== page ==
n. a judgment for an amount not covered by the value of security put up for a loan or installment payments. In most states the party owed money can only get a deficiency judgment if he/she chooses to file a suit for judicial foreclosure instead of just foreclosing on real property. However, some states allow a lawsuit for a deficiency after foreclosure on the mortgage or deed of trust. The right to a deficiency judgment is often written into a lease or installment contract on a vehicle. There is a danger that the sale of a repossessed vehicle will be at a wholesale price or to a friend at a sheriff's sale or auction, leaving the debtor holding the bag for the difference between the sale price and remainder due on the lease or contract. See also: foreclosure judicial foreclosure.

Edward Wiest's guess was right on target!

Today's term is:


As usual, educated guesses are welcome; dictionaries are not.

Top 10 Blawgs

Blawgs I've been tagged in a meme.  Much thanks to Eric Turkewitz of the New York Personal Injury Law Blog for including Sui Generis in the list of his 10 favorite law blogs. 

In fact, both of my blogs have been tagged in this meme, and I'm at a loss as to how to create 2 lists of 10 different blogs that have not yet been tagged in this meme.

I've decided there's simply no way to do that, so I'm simply going to pick my top 10 favorite blogs, from the perspective of "Serious Lawyer Niki" here at Sui Generis and from the perspective of "Niki-who-thinks-lawyers-take-themselves-too-seriously" over at Legal Antics.

So, without further ado, Serious Lawyer Niki's list is as follows:

1.  Inside Opinions:  Legal Blogs--Great and timely commentary on the legal blogosphere.

2.   Feminist Law Professors--A daily must read and a reminder that we need to stop the insanity!

3.   Simple Justice--Scott Greenfield never fails to offer thoughtful posts regarding criminal justice issues and more.

4.   New York Civil Law--Matt Lerner offers insightful legal analysis for New York lawyers.

5.   My Shingle--Carolyn Elefant's blog--full of interesting posts for every lawyer, not just solos.

6.  New York Personal Injury Law Blog--Even though Eric nominated Sui Generis, I couldn't leave his memorable  blog off this list.  He discusses the litigation system from the perspective of a New York plaintiff's attorney.  His viewpoint is never boring and always informative and insightful.

7.  Point of Law--Always interesting commentary on the U.S. litigation system.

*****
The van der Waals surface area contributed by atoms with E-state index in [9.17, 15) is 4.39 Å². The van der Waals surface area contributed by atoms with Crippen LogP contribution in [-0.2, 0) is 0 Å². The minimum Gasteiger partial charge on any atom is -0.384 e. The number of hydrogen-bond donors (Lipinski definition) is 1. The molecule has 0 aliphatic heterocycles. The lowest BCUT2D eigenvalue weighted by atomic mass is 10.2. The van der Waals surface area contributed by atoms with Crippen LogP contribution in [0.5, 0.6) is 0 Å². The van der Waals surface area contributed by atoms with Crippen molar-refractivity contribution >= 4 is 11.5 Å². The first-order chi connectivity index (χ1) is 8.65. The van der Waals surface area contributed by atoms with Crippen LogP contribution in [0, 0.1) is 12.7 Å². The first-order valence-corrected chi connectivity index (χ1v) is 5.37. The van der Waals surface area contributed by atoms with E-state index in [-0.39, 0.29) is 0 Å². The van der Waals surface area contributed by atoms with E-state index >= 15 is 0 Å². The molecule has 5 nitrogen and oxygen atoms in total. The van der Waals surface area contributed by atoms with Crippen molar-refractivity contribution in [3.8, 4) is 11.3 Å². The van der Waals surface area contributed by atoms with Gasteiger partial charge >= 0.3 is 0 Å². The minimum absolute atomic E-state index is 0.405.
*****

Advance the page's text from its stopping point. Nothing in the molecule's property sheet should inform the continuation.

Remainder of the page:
8.  Build a Solo Practice, LLC--Lots of useful information for solos and would-be solos.

9.  TalkLeft--The place to go for liberal political talk with a criminal justice slant.

10. Indignant Indigent--Criminal law, New York style.

New NY Blog of Interest

CheckmarkI recently discovered a relatively new New York blog based on an interesting concept--summarizing all New York CLEs in one place.  It's called, not surprisingly,  New York CLE.  You can browse CLEs by region, topic or date. 

And, CLE providers can submit their upcoming CLEs by following this link.  It appears that there is no cost to list your CLE and that a fee is charged only if people register for the CLE using the web site. 

It's an unusual and creative idea.  I've added to my sidebar under New York Law Blogs for the time being.  I'm interested in watching the blog to see how it develops over time.

Define That Term #246

DictionarySunday's term was remainder, which is defined as:

n. in real property law, the interest in real property that is left after another interest in the property ends, such as full title after a life estate (the right to use the property until one dies). A remainder must be created by a deed or will. Example: Patricia Parent deeds Happy Acres Ranch to her sister Sally for life and upon Sally's death to Charla Childers, Sally's daughter, or Charla's children if she does not survive. Charla has a remainder, and her children have a "contingent remainder," which they will receive if Charla dies before title passes. A remainder is distinguished from a "reversion," which gives title back to the grantor of the property (upon Sally's death, in the example) or to the grantor's descendants; a reversion need not be spelled out in a deed or will, but can occur automatically by "operation of law."

Edward Wiest's guess was close enough!

Today's term is:

deficiency judgment.

As always, no dictionaries, please.

The New York Legal News Round Up

Latest_news It's time for the round up of interesting New York law-related headlines from the past week:

Conquering the information highway--20 useful Web sites ideal for lawyers practicing in New York

Drlogo11This week's Legal Currents column, which is published in The Daily Record, is entitled "Conquering the information highway--20 useful Web sites ideal for lawyers practicing in New York"  The article is set forth in full below, and a pdf of the article can be found here.

My prior articles can be accessed here.


Conquering the information highway
20 useful Web sites ideal for lawyers practicing in New York

(Live links to the Web sites referenced in this article can be found here.)

There’s so much in-formation out there — and not enough time in the day to conquer it all.